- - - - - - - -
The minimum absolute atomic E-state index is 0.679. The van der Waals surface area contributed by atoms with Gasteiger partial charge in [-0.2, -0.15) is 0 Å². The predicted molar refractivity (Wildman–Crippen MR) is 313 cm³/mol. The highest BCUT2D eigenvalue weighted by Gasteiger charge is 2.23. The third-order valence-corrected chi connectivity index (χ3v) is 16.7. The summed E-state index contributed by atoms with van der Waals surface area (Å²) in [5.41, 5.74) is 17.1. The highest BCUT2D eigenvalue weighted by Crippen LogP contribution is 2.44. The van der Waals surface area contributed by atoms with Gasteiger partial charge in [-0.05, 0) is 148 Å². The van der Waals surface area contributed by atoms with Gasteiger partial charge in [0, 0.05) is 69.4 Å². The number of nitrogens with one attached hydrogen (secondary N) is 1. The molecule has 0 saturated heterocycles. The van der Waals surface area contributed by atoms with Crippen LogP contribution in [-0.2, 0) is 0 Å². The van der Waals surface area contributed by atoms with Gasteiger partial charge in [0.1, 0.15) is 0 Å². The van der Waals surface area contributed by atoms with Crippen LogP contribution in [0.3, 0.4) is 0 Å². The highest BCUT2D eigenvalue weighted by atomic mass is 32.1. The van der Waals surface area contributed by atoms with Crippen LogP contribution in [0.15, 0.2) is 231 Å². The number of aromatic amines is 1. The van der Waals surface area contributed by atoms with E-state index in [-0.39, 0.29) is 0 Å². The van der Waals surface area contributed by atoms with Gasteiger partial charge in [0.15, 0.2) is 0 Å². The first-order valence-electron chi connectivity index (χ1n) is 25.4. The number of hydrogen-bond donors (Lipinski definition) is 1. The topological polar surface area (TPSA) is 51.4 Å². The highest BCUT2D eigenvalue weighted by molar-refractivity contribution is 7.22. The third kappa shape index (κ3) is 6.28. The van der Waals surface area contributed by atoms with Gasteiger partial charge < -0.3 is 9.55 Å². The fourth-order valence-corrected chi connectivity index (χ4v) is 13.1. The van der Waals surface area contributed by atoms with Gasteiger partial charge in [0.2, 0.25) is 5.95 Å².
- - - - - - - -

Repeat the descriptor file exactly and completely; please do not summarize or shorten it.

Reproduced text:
The minimum absolute atomic E-state index is 0.679. The van der Waals surface area contributed by atoms with Gasteiger partial charge in [-0.2, -0.15) is 0 Å². The predicted molar refractivity (Wildman–Crippen MR) is 313 cm³/mol. The highest BCUT2D eigenvalue weighted by Gasteiger charge is 2.23. The third-order valence-corrected chi connectivity index (χ3v) is 16.7. The summed E-state index contributed by atoms with van der Waals surface area (Å²) in [5.41, 5.74) is 17.1. The highest BCUT2D eigenvalue weighted by Crippen LogP contribution is 2.44. The van der Waals surface area contributed by atoms with Gasteiger partial charge in [-0.05, 0) is 148 Å². The van der Waals surface area contributed by atoms with Gasteiger partial charge in [0, 0.05) is 69.4 Å². The number of nitrogens with one attached hydrogen (secondary N) is 1. The molecule has 0 saturated heterocycles. The van der Waals surface area contributed by atoms with Crippen LogP contribution in [-0.2, 0) is 0 Å². The van der Waals surface area contributed by atoms with Gasteiger partial charge in [0.1, 0.15) is 0 Å². The van der Waals surface area contributed by atoms with Crippen LogP contribution in [0.3, 0.4) is 0 Å². The highest BCUT2D eigenvalue weighted by atomic mass is 32.1. The van der Waals surface area contributed by atoms with Crippen LogP contribution in [0.15, 0.2) is 231 Å². The number of aromatic amines is 1. The van der Waals surface area contributed by atoms with E-state index in [-0.39, 0.29) is 0 Å². The van der Waals surface area contributed by atoms with Gasteiger partial charge in [0.15, 0.2) is 0 Å². The first-order valence-electron chi connectivity index (χ1n) is 25.4. The number of hydrogen-bond donors (Lipinski definition) is 1. The topological polar surface area (TPSA) is 51.4 Å². The highest BCUT2D eigenvalue weighted by molar-refractivity contribution is 7.22. The third kappa shape index (κ3) is 6.28. The van der Waals surface area contributed by atoms with Gasteiger partial charge < -0.3 is 9.55 Å². The fourth-order valence-corrected chi connectivity index (χ4v) is 13.1. The van der Waals surface area contributed by atoms with Gasteiger partial charge in [0.2, 0.25) is 5.95 Å².